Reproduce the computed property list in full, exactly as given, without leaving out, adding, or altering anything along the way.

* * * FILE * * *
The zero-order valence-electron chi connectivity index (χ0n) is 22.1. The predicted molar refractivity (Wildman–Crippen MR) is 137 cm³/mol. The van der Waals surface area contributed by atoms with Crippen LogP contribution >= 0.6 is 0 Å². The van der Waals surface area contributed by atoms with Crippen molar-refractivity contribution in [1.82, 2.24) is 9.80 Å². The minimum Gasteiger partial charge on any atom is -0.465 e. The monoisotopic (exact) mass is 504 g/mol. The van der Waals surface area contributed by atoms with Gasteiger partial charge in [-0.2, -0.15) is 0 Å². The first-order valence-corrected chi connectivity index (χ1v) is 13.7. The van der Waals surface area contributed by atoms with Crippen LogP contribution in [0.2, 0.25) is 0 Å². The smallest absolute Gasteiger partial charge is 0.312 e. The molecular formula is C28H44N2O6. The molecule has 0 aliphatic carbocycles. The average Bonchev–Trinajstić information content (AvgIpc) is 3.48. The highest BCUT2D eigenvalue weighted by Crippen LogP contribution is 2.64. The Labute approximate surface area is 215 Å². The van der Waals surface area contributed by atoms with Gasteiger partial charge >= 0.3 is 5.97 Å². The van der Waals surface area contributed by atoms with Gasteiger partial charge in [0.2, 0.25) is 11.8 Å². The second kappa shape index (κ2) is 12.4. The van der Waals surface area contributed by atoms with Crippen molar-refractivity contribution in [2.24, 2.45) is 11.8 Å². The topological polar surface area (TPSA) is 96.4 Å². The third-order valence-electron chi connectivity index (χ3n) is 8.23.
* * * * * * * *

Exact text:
The zero-order valence-electron chi connectivity index (χ0n) is 22.1. The predicted molar refractivity (Wildman–Crippen MR) is 137 cm³/mol. The van der Waals surface area contributed by atoms with Crippen LogP contribution >= 0.6 is 0 Å². The van der Waals surface area contributed by atoms with Crippen molar-refractivity contribution in [1.82, 2.24) is 9.80 Å². The minimum Gasteiger partial charge on any atom is -0.465 e. The monoisotopic (exact) mass is 504 g/mol. The van der Waals surface area contributed by atoms with Gasteiger partial charge in [-0.2, -0.15) is 0 Å². The first-order valence-corrected chi connectivity index (χ1v) is 13.7. The van der Waals surface area contributed by atoms with Crippen LogP contribution in [0.2, 0.25) is 0 Å². The smallest absolute Gasteiger partial charge is 0.312 e. The molecular formula is C28H44N2O6. The molecule has 0 aliphatic carbocycles. The average Bonchev–Trinajstić information content (AvgIpc) is 3.48. The highest BCUT2D eigenvalue weighted by Crippen LogP contribution is 2.64. The Labute approximate surface area is 215 Å². The van der Waals surface area contributed by atoms with Gasteiger partial charge >= 0.3 is 5.97 Å². The van der Waals surface area contributed by atoms with Gasteiger partial charge in [0.2, 0.25) is 11.8 Å². The second kappa shape index (κ2) is 12.4. The van der Waals surface area contributed by atoms with Crippen molar-refractivity contribution in [2.24, 2.45) is 11.8 Å². The topological polar surface area (TPSA) is 96.4 Å². The third-order valence-electron chi connectivity index (χ3n) is 8.23.